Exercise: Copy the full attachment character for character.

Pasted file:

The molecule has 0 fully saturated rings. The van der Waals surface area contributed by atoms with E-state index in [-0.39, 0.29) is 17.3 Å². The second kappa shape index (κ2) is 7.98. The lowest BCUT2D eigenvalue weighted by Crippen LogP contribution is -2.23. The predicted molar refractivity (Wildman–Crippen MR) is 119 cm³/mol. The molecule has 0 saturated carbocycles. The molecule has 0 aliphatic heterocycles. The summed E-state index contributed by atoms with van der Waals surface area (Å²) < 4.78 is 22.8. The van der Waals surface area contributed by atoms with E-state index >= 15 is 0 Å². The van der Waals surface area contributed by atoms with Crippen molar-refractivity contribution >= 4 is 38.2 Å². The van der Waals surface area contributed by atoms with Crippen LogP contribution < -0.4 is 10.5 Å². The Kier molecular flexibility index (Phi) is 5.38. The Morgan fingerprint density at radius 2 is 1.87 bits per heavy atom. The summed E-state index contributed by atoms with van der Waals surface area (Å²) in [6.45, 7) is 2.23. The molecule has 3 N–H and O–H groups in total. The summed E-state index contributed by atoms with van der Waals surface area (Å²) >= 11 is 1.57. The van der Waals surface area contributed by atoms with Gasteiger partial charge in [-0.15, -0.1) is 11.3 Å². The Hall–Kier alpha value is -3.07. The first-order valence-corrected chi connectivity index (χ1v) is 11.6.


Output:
The molecule has 0 fully saturated rings. The van der Waals surface area contributed by atoms with E-state index in [-0.39, 0.29) is 17.3 Å². The second kappa shape index (κ2) is 7.98. The lowest BCUT2D eigenvalue weighted by Crippen LogP contribution is -2.23. The predicted molar refractivity (Wildman–Crippen MR) is 119 cm³/mol. The molecule has 0 saturated carbocycles. The molecule has 0 aliphatic heterocycles. The summed E-state index contributed by atoms with van der Waals surface area (Å²) < 4.78 is 22.8. The van der Waals surface area contributed by atoms with E-state index >= 15 is 0 Å². The van der Waals surface area contributed by atoms with Crippen molar-refractivity contribution >= 4 is 38.2 Å². The van der Waals surface area contributed by atoms with Crippen LogP contribution < -0.4 is 10.5 Å². The Kier molecular flexibility index (Phi) is 5.38. The Morgan fingerprint density at radius 2 is 1.87 bits per heavy atom. The summed E-state index contributed by atoms with van der Waals surface area (Å²) in [6.45, 7) is 2.23. The molecule has 3 N–H and O–H groups in total. The summed E-state index contributed by atoms with van der Waals surface area (Å²) >= 11 is 1.57. The van der Waals surface area contributed by atoms with Gasteiger partial charge in [-0.15, -0.1) is 11.3 Å². The Hall–Kier alpha value is -3.07. The first-order valence-corrected chi connectivity index (χ1v) is 11.6.